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Politics Northwest

The Seattle Times political team explores national, state and local politics.

June 19, 2013 at 12:06 PM

The Stranger seems to be sticking with the mayor in re-election campaign

(Updated at 2 p.m. with The Stranger’s response.)

Any remaining doubt about who The Stranger newspaper would back in this year’s crowded mayor’s race is probably settled by a story the weekly paper posted today. In it, The Stranger’s political writers praise Mayor Mike McGinn for his “frankness” — the absolute nicest way to say it — and heap criticism on State Sen. Ed Murray. Murray, of course, was the undisputed champion of the state’s gay-marriage campaign last year and lives in The Stranger’s neighborhood on Capitol Hill. His campaign spokesman is former Stranger staff writer Sandeep Kaushik.*

But it’s clear The Stranger’s writers are not enamored with Murray as a candidate. His greatest strength, they wrote, is “playing dirty.” Weakness: “Murray’s got limited knowledge of city issues. He may play up being Seattle’s first gay mayor, but gays don’t need gay light rail.”

It’s a rough review. The Stranger played an important role in the 2009 election, when McGinn was little-known until they put his face on their cover with the headline: “Mike McGinn for Mayor.” They stumped unabashedly throughout McGinn’s campaign, even calling his opponent names, but the paper has been more critical of the mayor at times throughout his first term. A couple of months ago, their allegiance still seemed to be up for grabs.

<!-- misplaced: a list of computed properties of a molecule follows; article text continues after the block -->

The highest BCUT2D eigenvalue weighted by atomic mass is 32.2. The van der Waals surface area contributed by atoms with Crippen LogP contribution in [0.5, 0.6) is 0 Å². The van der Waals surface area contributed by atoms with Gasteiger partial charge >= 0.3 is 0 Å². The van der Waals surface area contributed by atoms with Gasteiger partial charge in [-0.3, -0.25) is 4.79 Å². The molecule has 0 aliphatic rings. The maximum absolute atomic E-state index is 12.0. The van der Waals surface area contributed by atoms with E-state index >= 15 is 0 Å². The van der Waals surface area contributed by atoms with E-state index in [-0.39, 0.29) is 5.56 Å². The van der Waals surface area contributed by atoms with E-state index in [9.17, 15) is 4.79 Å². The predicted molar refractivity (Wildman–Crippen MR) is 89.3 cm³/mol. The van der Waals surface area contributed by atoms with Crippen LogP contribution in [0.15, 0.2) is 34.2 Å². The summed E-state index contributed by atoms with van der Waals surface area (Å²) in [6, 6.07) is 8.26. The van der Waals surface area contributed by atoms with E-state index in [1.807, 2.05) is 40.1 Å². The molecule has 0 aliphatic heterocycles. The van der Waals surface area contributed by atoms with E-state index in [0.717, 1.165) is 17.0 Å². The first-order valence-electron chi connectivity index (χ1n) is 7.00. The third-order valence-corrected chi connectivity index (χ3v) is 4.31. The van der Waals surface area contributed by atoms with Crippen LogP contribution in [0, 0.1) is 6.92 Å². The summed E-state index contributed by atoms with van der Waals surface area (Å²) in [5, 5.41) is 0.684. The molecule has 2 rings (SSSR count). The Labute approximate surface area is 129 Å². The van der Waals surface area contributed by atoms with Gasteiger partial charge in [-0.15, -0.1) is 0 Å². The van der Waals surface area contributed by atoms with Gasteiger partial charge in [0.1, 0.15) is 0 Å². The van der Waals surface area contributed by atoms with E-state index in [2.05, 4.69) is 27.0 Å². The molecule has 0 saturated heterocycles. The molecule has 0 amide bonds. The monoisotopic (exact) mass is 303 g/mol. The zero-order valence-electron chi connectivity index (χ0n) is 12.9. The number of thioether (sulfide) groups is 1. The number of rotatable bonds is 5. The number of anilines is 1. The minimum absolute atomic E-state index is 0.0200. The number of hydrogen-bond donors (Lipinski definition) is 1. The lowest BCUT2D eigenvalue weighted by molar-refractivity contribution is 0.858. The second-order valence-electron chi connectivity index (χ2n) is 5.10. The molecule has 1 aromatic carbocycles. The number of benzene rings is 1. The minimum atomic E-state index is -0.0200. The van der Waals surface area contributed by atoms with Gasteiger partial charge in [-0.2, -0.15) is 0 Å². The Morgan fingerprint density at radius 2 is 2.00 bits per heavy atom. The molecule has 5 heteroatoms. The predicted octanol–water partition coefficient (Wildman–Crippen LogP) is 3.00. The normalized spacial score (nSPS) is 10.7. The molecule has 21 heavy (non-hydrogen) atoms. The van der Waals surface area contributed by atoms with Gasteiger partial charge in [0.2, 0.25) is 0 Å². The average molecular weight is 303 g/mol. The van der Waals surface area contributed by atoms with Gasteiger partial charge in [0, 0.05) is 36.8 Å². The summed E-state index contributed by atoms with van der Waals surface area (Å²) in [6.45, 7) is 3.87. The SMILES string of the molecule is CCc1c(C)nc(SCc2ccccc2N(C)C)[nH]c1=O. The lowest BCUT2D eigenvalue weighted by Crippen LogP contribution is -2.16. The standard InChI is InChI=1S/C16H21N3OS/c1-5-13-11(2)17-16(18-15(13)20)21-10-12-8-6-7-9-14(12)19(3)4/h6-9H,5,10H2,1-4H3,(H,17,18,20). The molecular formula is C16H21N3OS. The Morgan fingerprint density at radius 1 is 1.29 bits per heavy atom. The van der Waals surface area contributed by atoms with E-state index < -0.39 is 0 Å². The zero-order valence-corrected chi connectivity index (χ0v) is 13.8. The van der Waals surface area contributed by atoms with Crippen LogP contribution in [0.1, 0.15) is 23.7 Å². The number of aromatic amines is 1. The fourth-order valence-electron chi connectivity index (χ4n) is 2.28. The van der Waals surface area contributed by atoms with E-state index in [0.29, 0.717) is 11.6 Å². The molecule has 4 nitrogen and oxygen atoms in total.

There’s a limit to The Stranger’s influence. Its readers are younger, and therefore less likely to vote in an off-year primary. In a 2009 Survey USA poll  in King County, 70 percent of voters over 50 said they vote in every election, while only 21 percent of voters under 35 said that.

UPDATE at 2 p.m. — Stranger News Editor Dominic Holden says I misread the paper’s piece, and that the paper’s staff has not settled on a favorite candidate. He writes on Facebook: “The Stranger could endorse either candidate next month — or another candidate in the race. Anyone who tells you differently has a dog in the fight. And the Seattle Times has a dog in the fight. The paper has been campaigning against mayor Mike McGinn for four years and they’re keeping it up today.”

You’ll have to take a look at The Stranger’s (very funny) piece and reach your own conclusion, as I did.

*The mayor’s spokesman, Aaron Pickus, also worked for The Stranger, as an intern.

0 Comments | More in 2014 elections | Topics: ed murray, mike mcginn, The Stranger

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